It is raining heavily in the Iglit-Baco National Park and we are hunkered in a thatched hut in the forest.
Inside we sit with three ancient Fufu-amas, elders of the Taw Buid, a tribe from Mindoro.
They are clad in loincloths while smoking a mysterious herb in wooden bak to pipes. It is supposedly tobacco, but smells like something else.
I was last here in 2012 to photograph the tamaraw, a critically-endangered buffalo WWF is working to conserve. I have returned to learn more about the Taw Buid, an indigenous tribe helping to protect the tamaraw.
They wish to visit our village tomor ...
The Tamaraw Conservation Program.
Isa pang komunidad ang inakyat ng grupo ng KSP, ito naman ang komunidad ng mga maiilap na tamaraw na sa Mindoro lang matatagpuan.
Mt Iglit-Baco National Park on Mindoro Island remains the last refuge for the critically endangered endemic and quite unknown Mindoro dwarf buffalo, also called tamaraw. The rough mountains within the Park are also the ancestral land of indigenous communities. These communities have preserved their traditional way of life based on natural resources and subsistence farming.
The aim of this project is to develop a field-based program structured around three complementary objectives:
1. To improve our knowledge on the natural, social and cultural assets of the park: by strengthening researc ...
A Mangyan scout in a white loincloth raises one index finger in front of his lip and uses the other to point at a slight movement in the tall grass.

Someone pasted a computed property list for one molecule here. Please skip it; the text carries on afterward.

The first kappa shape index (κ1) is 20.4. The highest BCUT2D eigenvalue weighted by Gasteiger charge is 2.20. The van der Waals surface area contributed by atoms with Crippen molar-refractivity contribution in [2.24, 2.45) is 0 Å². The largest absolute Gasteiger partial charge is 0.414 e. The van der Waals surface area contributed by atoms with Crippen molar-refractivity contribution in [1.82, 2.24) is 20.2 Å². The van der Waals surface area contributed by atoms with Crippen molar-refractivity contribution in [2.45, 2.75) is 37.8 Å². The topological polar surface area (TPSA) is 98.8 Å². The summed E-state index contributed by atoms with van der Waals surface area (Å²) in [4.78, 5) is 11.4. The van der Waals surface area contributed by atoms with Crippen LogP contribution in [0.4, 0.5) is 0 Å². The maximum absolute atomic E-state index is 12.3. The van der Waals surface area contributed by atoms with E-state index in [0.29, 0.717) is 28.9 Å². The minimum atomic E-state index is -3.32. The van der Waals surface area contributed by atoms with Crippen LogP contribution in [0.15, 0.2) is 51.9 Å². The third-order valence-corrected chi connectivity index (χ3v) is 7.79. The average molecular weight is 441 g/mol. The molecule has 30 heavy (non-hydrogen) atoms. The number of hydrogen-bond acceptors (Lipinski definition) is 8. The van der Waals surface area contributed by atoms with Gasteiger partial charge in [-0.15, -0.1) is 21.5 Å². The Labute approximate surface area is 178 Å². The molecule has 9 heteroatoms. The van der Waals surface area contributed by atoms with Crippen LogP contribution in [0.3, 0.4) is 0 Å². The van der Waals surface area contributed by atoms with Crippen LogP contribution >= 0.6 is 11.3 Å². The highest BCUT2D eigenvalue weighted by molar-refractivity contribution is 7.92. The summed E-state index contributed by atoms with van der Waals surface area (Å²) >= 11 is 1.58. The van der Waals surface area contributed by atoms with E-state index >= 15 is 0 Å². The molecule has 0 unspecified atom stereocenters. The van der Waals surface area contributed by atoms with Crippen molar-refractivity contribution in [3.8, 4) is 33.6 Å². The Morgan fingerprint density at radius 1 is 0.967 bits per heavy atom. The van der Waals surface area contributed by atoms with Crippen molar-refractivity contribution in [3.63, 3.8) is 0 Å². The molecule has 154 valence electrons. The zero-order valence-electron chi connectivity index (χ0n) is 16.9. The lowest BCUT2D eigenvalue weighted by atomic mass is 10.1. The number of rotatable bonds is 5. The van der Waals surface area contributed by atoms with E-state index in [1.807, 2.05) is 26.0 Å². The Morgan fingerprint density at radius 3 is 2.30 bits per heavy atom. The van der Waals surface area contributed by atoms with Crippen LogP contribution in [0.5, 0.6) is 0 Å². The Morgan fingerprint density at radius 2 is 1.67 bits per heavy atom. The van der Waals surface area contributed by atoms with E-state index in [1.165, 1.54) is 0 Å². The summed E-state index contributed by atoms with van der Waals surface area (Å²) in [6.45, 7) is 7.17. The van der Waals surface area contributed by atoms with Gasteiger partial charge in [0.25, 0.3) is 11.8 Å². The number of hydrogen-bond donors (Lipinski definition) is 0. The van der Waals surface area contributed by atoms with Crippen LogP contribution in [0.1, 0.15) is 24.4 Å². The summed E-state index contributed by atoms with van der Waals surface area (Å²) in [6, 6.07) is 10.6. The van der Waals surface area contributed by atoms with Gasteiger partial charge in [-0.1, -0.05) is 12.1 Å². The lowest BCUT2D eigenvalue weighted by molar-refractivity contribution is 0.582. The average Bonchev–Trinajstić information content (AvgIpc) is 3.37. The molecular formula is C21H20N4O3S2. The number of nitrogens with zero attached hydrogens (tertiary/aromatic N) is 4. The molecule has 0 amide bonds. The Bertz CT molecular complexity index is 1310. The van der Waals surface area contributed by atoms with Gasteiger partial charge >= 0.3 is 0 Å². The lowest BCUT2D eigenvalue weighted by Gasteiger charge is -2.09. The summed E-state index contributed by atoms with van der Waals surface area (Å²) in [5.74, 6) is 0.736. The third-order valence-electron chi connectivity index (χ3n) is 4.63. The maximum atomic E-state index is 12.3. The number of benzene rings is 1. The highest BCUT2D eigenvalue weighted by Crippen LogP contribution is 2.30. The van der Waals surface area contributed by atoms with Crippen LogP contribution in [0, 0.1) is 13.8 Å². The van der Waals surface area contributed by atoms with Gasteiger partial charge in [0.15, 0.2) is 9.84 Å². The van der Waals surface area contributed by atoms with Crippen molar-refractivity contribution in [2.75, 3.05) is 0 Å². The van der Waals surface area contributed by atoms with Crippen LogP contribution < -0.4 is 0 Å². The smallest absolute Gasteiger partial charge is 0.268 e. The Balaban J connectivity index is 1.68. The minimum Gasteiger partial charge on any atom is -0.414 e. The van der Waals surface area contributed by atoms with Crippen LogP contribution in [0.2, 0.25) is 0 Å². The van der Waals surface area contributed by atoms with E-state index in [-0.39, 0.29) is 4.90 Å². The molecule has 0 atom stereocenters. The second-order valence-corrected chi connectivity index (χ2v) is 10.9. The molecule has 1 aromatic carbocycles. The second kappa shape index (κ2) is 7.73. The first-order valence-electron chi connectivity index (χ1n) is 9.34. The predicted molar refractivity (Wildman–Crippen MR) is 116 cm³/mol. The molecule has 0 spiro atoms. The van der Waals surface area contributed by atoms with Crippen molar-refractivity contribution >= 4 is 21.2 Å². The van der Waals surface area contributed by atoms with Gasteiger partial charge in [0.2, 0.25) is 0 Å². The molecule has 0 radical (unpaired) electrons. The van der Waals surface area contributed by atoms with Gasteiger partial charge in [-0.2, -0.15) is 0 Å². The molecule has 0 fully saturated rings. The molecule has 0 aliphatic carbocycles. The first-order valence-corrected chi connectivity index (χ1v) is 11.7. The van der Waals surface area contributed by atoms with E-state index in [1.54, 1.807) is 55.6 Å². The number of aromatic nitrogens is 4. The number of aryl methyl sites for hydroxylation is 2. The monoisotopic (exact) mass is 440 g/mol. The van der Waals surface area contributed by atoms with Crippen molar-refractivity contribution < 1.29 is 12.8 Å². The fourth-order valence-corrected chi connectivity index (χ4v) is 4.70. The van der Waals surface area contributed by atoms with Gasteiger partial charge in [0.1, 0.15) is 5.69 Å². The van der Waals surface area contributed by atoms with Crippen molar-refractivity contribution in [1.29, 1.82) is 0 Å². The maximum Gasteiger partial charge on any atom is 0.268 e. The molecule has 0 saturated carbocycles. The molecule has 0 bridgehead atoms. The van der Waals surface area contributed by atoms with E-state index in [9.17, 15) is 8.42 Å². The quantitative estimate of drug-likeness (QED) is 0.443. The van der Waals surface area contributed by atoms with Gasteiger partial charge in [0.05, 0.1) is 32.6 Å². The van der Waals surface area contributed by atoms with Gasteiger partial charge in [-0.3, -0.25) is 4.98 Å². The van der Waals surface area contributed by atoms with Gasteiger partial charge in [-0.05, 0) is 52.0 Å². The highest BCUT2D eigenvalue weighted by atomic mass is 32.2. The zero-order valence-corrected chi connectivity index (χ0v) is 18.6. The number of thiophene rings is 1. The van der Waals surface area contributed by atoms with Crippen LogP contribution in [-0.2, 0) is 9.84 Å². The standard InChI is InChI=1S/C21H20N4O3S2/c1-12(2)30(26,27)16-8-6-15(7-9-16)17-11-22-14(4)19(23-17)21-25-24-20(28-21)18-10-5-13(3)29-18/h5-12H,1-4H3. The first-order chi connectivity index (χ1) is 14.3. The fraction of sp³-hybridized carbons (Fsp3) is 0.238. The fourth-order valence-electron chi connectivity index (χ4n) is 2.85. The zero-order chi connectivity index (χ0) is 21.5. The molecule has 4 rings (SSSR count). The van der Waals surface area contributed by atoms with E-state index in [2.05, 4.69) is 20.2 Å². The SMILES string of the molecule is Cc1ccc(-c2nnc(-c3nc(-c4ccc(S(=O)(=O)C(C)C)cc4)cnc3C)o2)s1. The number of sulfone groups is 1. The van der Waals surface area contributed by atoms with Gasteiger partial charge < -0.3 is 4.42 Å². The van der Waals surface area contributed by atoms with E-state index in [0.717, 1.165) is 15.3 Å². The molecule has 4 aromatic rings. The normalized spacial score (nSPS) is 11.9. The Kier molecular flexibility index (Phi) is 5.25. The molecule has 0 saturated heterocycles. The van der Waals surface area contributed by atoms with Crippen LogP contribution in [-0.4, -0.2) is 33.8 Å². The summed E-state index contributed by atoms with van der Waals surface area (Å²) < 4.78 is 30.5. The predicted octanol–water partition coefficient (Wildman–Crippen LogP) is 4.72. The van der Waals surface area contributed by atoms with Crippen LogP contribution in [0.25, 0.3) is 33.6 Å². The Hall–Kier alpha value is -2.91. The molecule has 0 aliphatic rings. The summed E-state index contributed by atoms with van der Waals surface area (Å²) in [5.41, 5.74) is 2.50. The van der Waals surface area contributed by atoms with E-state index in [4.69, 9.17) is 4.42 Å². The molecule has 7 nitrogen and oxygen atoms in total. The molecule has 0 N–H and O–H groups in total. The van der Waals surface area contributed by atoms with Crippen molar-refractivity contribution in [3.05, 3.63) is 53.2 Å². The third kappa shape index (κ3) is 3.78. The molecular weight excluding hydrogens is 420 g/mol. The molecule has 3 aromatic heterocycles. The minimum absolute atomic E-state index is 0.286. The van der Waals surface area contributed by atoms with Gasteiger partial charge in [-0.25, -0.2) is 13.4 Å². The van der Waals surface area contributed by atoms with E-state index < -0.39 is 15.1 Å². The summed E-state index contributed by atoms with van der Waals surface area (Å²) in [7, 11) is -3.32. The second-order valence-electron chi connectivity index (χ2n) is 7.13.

A herd of 300-kg., meter-high tamaraw, the largest surviving land mammal in the Philippine wilds, is ambling across the broad mountain meadows beneath Mount Iglit before the dew had evaporated from the grass. But a subtle wind shift, movement or the click of a camera shutter atop a rocky promontory where scientists are making an annual headcount and the animals were thundering off at a gallop, vanishing into the treeline in five seconds flat.
As my two legs take me closer to the edge of the possible, I look back fondly on my brief outing with the Mangyan, who in my book are the most magnificent exponents of the vanishing art of long-distance walking -- them and the doughty Igorot.
I had the experience of a lifetime walking with the descendants of Mindoro island's earliest known inhabitants two years ago during the annual headcount of the critically endangered dwarf buffalo known as the tamaraw. These pictures were all taken by my colleague Romy Gacad -- he was rummaging through his files today as he packed for a new overseas ass ...